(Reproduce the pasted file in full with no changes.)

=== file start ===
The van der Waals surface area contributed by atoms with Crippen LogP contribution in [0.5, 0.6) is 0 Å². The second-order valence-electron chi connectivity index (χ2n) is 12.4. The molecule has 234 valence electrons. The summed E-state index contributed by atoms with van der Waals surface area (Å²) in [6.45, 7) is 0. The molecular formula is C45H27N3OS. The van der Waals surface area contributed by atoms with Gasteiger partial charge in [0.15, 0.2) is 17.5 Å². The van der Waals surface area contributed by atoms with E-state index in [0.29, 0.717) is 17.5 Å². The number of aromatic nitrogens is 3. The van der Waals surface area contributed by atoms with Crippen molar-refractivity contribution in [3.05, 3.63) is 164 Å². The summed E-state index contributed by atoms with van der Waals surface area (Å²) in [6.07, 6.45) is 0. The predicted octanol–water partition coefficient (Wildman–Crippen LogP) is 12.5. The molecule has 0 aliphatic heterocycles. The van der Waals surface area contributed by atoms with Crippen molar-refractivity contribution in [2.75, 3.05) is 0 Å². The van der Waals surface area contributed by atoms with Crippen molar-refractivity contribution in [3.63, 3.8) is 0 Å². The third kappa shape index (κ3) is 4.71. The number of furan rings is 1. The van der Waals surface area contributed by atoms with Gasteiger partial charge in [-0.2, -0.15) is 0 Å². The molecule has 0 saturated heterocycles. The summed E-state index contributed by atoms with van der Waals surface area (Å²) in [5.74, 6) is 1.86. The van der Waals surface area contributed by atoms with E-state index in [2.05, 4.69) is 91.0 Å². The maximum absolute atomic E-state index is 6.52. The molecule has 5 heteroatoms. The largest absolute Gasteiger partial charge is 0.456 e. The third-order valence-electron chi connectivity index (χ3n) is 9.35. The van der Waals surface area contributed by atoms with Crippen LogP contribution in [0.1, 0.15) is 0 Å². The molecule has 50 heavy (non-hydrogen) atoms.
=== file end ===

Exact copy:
The van der Waals surface area contributed by atoms with Crippen LogP contribution in [0.5, 0.6) is 0 Å². The second-order valence-electron chi connectivity index (χ2n) is 12.4. The molecule has 234 valence electrons. The summed E-state index contributed by atoms with van der Waals surface area (Å²) in [6.45, 7) is 0. The molecular formula is C45H27N3OS. The van der Waals surface area contributed by atoms with Gasteiger partial charge in [0.15, 0.2) is 17.5 Å². The van der Waals surface area contributed by atoms with E-state index in [0.29, 0.717) is 17.5 Å². The number of aromatic nitrogens is 3. The van der Waals surface area contributed by atoms with Crippen molar-refractivity contribution in [3.05, 3.63) is 164 Å². The summed E-state index contributed by atoms with van der Waals surface area (Å²) in [6.07, 6.45) is 0. The predicted octanol–water partition coefficient (Wildman–Crippen LogP) is 12.5. The molecule has 0 aliphatic heterocycles. The van der Waals surface area contributed by atoms with Crippen molar-refractivity contribution in [2.75, 3.05) is 0 Å². The van der Waals surface area contributed by atoms with Crippen molar-refractivity contribution in [3.63, 3.8) is 0 Å². The third kappa shape index (κ3) is 4.71. The number of furan rings is 1. The van der Waals surface area contributed by atoms with Gasteiger partial charge in [-0.2, -0.15) is 0 Å². The molecule has 0 saturated heterocycles. The summed E-state index contributed by atoms with van der Waals surface area (Å²) in [5.74, 6) is 1.86. The van der Waals surface area contributed by atoms with E-state index in [2.05, 4.69) is 91.0 Å². The maximum absolute atomic E-state index is 6.52. The molecule has 5 heteroatoms. The largest absolute Gasteiger partial charge is 0.456 e. The third-order valence-electron chi connectivity index (χ3n) is 9.35. The van der Waals surface area contributed by atoms with Crippen LogP contribution in [0.1, 0.15) is 0 Å². The molecule has 50 heavy (non-hydrogen) atoms.